As I write this (and things are changing by the day... literally, by the day), Cruz is moving up on Trump so fast that there would NOT be a GOP revolt if he enters the convention with a majority... which is looking more and more likely.  If Trump gets to the majority, and the convention parachutes someone in from the outside, like Romney, or finagles the nomination for someone with far fewer delegates, like Kasich or Rubio, then there will be a revolt, the convention will end in tatters, and we can start talking about President Hillary.

Post 6

Tuesday, March 15, 2016 - 12:31amSanction this postReply

Ed and Steve, hear, hear!


" . . . represents the emergence of an open fascism in this country---or, more exactly, the crude elements from which an explicit fascism is to come. / Observe the symptoms: . . . a primitive, undefined nationalism (not a rational patriotism, but nationalism in the form of a collective pseudo-self-esteem)---militant anti-intellectuality . . . ---and force, the explicit and implicit reliance on the 'activism' of physical force as the solution to all social problems. . . . / Lacking any intellectual or ideological program, [he] is not the representative of a positive movement, but of a negative: he is not for anything, he is merely against the rule of the 'liberals'. This is the root of his popular appeal: he is attracting people who are desperately, legitimately frustrated, . . . people who sense that something is terribly wrong in this country and that something should be done about it, but who have no idea of what to do. Neither has [he]---which is the root of the danger he represents: a leader without ideology cannot save a country collapsing from lack of ideology." --Ayn Rand 1968, writing about Presidential candidate George C. Wallace.

Post 7

Wednesday, March 16, 2016 - 7:02amSanction this postReply

Trump may not have a trade deficit with his grocer. His grocer may patronize Trump's casinos, hotels, or golf courses. Of course, this does not undercut Ed's point. Good job, Ed.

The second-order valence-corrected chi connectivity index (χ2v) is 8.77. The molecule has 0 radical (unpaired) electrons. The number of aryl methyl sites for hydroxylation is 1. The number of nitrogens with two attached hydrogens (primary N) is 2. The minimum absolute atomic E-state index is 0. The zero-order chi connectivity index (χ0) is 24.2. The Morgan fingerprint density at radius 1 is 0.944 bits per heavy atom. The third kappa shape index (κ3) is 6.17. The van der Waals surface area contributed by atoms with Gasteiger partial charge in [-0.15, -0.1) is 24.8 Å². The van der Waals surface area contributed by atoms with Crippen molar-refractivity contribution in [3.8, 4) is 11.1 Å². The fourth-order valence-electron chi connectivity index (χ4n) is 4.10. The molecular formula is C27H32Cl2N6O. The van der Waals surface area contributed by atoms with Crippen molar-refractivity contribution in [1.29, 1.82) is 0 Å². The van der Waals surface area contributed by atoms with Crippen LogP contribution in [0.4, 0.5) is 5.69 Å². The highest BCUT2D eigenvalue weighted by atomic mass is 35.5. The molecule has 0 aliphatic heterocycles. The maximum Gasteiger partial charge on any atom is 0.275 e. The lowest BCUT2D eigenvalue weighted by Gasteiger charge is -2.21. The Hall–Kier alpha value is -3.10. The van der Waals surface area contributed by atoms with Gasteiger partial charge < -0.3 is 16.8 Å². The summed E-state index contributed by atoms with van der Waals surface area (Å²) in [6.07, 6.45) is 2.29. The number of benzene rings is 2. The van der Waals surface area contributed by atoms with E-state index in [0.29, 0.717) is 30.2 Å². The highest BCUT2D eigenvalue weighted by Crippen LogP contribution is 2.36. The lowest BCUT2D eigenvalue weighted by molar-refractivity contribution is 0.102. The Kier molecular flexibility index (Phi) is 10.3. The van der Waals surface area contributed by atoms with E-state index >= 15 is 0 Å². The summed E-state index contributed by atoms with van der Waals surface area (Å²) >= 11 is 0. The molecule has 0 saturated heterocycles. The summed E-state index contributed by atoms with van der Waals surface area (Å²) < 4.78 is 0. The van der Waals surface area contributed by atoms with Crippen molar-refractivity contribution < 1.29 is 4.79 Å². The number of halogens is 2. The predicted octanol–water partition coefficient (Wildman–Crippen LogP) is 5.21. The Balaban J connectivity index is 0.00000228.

Ed writes about the USA's trade deficit with Mexico. There is also China.


I don't know about Chinese investments in the US in total. I do know that China's sovereign wealth fund owned $1.3 trillion of U.S. Treasuries as of June, 2015. It's likely a little higher now. Anyway, it's likely at least 1.3/18.1 = 7.2% of all US Treasury debt. As the saying goes, money talks.


Suppose a POTUS wants to threaten China with import duties like Trump has done. China putting tariffs on imports from the USA is not the only possible response. What else could China do? Well, China could start selling their US Treasury holdings. Also, to the extent import duties reduce China's exports to the US, it goes hand-in-hand with such selling. They don't need to hold them to conduct trade with the US. Selling, of course, likely means interest rates on US Treasuries rise. The average rate on Treasuries was recently 2.04%. It probably wouldn't quickly affect the overall rate the US has to pay on Treasuries, but each 1% rise would mean an added outflow of 0.01*18.1 = $180 billion annually. Any rise puts pressure on other budget items. Enough 1%'s, and you're talking real money. A 5.55% rise is $1 trillion. Compare it to Federal gov't revenues, spending, and the deficit. In fiscal year 2015 federal government spending was $3.7 trillion, revenue about $3.3 trillion ($438 billion deficit).


There's talk, talk, talk, at the bully pulpit and then there's real-politic, which can be like a military-style obstacle course.


(Edited by Merlin Jetton on 3/16, 7:04am)